I could not go public in Russia. Belarus’s authorities would demand my extradition immediately. Besides, there was another, even more unpleasant option. It has been an open secret for a long time that Belarusian secret services quietly work in Russia. The absence of formal borders between our two countries allows them to kidnap people from Moscow’s streets, and then they fill out the papers as if they were detained in Belarus. Human rights advocates claim this was the case with the anarchist Igor Olinevich, who later was sentenced to eight years in prison.
In Moscow, my main problem was obtaining documents, as without them I could not legally leave Russian territory.
I sought help from the Russian Office of the UN High Commissioner for Refugees. I completed all the necessary formal procedures, and since my case was well documented, my relocation to a third country was examined on a priority basis. While these months have been the most difficult of my life, I have nothing to complain about. Usually, the asylum procedure takes up to two years.
Only a small number of human rights activists and politicians knew I was in Russia, and they gave me all possible support. The person who helped me the most in Moscow, Gannushkina Svetlana Aleskeevna, was a member of the President of the Russian Federation’s Human Rights Council, a founding member of Human Rights Centre Memorial and she’s chairwoman of Civic Assistance. This organisation is hugely effective, they really save people. I saw it when I used to go to a small basement on Dolgorukovskaya street to visit the office of Civic Assistance. Huge numbers of refugees from Afghanistan, Tajikistan, Uzbekistan and other dysfunctional countries come to the office. Even though the refugees outnumber the members of this human rights organisation hundreds of times over, each of them gets support.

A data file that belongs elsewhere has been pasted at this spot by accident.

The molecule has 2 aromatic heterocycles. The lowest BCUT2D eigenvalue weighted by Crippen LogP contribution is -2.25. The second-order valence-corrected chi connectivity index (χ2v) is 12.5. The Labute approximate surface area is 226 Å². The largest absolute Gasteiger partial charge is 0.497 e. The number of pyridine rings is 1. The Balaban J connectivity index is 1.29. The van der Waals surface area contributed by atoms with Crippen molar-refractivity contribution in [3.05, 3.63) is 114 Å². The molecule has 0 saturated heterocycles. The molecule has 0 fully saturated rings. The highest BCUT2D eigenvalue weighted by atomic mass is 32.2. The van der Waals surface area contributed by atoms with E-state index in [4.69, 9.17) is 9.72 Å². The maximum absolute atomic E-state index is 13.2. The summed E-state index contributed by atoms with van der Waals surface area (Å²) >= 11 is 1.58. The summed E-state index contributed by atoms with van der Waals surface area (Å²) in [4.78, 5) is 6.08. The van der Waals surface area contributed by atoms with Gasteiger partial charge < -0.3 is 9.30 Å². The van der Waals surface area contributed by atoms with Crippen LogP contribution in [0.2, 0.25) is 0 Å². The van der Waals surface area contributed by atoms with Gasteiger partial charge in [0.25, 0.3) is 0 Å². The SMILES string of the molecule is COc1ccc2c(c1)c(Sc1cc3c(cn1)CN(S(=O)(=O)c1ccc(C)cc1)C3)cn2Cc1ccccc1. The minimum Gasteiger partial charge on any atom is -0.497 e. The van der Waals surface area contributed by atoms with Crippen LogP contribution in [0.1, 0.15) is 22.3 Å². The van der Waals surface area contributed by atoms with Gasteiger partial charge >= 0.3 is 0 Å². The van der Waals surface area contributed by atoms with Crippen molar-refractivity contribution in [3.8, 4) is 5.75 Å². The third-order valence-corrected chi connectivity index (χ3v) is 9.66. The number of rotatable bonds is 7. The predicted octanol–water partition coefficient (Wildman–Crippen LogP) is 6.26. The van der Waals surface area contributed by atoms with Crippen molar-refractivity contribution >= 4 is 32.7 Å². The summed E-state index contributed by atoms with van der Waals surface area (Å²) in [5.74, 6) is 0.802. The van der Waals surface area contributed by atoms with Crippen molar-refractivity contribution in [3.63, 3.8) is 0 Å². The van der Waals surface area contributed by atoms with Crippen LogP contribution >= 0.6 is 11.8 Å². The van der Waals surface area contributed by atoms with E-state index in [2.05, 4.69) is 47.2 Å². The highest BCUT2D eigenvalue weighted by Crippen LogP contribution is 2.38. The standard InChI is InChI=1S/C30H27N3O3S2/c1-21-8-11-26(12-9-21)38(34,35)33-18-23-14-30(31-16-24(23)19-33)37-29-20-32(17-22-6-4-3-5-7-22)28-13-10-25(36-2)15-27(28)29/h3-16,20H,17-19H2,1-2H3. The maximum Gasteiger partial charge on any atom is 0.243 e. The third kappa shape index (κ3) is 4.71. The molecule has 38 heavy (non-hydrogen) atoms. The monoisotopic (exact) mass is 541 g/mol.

I am very grateful to the readers of Charter97, who stayed with us during us all this difficult time. Your comments supported me a lot during this time of isolation. During these months I lived at my friend’s apartment in Moscow, I continued my work as the editor of Charter97.org website and tried not to appear in public places.
Once I was recognised as a refugee by the UN, the first nation that gave me international support was the Netherlands. On 28 July, after I got my travel documents, I flew from Moscow to Amsterdam. I am very grateful to the Netherlands for my salvation, but three days later I went to Lithuania. After the presidential elections the Charter97.org website was registered in this country; it’s where my team is based and I can carry out my work as editor. On 4 August, I claimed political asylum in Lithuania.
During all these months, I experienced the hardship of life as a refugee. And I can say directly — there is nothing to envy. I would never have left Belarus, if, as Vysotsky sang, they had not “surrounded me from all sides.” I reacted as I considered appropriate. I don’t intend to play by the rules defined by the Belarusian KGB. To “rush hunted to the shot” is not in my nature, and therefore I tried “to jump through.” I am sure I’ll be back home soon, and the new democratic government of the country will hand me back my Belarusian passport.
Natalia Radzina was nominated for the Bindmans Law and Campaigning Award at the 2010 Index on Censorship awards. This piece was originally published on Nikolai Khalezin’s blog. This article was translated and edited by Olga Birukova.